It probably comes as no surprise, that in our house, when we start compiling such a list from the daily headlines, we echo the cry of the early church that was so brutally persecuted with prayers of Come, Jesus. Come quickly. Those early Christians had a shorthand for it – Maranatha.
Longing, waiting, yearning, desiring, expecting…Words that are soon to be at the heart of our Advent observance. Perhaps today, before we surround ourselves with the warm glow of the candle lit season, before we start to be delighted by thoughts of the cute baby lying in the sweet hay, these Sundays of talking about longing and waiting give us an opportunity to be a little more honest about the painful side, the suffering side of longing. Honest about the waiting that seems to push us to our limits, the yearning that just seems to have no resolution and no end.
Jesus even makes it worse when he describes the kind of persecution that his followers will experience in the midst of the disaster-filled waiting. But then he reframes it. He offers them and us, another way to look at it, another way to be in the midst of the mire. His challenge is there in a simple sentence easily lost if we get caught up in the lists of hardships. He says: 13This will give you an opportunity to testify. In these disasters, in the midst of arrests and persecutions, we are given the opportunity to testify.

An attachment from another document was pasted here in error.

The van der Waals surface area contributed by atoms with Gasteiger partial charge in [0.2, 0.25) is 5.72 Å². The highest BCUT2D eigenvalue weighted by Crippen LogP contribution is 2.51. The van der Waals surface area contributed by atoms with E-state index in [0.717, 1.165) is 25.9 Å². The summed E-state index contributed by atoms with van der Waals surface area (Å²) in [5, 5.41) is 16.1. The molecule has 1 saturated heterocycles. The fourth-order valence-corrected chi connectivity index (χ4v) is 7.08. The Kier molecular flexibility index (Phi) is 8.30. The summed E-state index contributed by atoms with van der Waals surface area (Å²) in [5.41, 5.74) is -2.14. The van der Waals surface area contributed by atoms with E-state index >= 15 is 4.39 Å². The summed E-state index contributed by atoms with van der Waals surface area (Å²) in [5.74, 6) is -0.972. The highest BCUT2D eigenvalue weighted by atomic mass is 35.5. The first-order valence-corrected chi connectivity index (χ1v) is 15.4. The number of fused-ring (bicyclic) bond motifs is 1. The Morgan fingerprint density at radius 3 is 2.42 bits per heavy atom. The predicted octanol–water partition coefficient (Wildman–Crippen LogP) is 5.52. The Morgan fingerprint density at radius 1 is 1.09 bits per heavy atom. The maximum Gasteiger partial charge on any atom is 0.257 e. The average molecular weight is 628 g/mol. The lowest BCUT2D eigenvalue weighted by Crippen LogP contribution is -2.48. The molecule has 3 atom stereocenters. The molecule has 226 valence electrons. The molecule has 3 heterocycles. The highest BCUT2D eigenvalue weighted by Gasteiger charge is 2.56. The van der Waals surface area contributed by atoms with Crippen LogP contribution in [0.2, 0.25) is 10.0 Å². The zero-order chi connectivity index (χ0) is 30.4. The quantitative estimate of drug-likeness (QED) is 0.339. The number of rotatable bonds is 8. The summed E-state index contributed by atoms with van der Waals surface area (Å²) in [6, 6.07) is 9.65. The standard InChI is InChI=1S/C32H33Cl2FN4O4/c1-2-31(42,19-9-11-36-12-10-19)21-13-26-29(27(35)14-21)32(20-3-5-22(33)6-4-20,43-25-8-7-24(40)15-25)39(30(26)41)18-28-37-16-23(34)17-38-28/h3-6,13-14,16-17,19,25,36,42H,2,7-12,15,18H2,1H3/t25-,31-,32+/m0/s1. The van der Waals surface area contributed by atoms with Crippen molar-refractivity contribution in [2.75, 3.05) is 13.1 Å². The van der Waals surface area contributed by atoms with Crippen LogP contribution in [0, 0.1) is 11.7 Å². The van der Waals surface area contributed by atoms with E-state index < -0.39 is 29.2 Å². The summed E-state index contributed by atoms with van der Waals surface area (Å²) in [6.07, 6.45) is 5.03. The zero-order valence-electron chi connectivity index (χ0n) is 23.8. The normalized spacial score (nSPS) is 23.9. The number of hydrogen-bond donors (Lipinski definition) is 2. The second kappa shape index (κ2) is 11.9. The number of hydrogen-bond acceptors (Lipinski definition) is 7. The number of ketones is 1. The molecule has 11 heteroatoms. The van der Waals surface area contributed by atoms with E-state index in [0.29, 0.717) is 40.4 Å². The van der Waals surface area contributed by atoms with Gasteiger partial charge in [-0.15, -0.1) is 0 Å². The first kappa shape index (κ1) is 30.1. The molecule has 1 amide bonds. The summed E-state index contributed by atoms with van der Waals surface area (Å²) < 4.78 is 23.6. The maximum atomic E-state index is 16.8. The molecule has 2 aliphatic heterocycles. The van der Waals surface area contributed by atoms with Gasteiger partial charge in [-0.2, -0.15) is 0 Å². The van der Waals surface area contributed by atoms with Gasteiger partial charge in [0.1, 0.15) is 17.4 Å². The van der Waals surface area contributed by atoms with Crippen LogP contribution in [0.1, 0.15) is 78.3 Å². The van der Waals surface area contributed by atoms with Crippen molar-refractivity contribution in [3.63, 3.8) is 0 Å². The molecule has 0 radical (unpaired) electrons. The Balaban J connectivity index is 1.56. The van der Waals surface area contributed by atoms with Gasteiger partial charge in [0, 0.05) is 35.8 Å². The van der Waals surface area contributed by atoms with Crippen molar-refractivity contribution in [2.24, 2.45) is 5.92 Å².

Now I know we Lutherans do not use the word testify easily. Perhaps it even makes us uncomfortable. We don’t include testimonies in our gatherings the way other denominations do. You are not going to hear someone shout out “testify.” Well, unless you come to our Saturday night service where we do hear it from time to time. (And a thank you to Sasha for bringing a little Saturday night to our Sunday morning today.)
But let’s be clear, we do testify. In the midst of our longing and our waiting, in our suffering and in our challenges, we do testify to that hope that is ours in Christ Jesus. We testify in how we wait. How we long. What we do and what we say. How we come to the aid of the one who suffers while we wait. How we speak for the one whose voice is being ignored. How we cry out and work for justice for the one who is being oppressed. How we shine light on and demand attention for the ones that the dominant culture would rather keep pushed into the shadows beyond the margins. There is our opportunity to testify. There is the testimony we offer.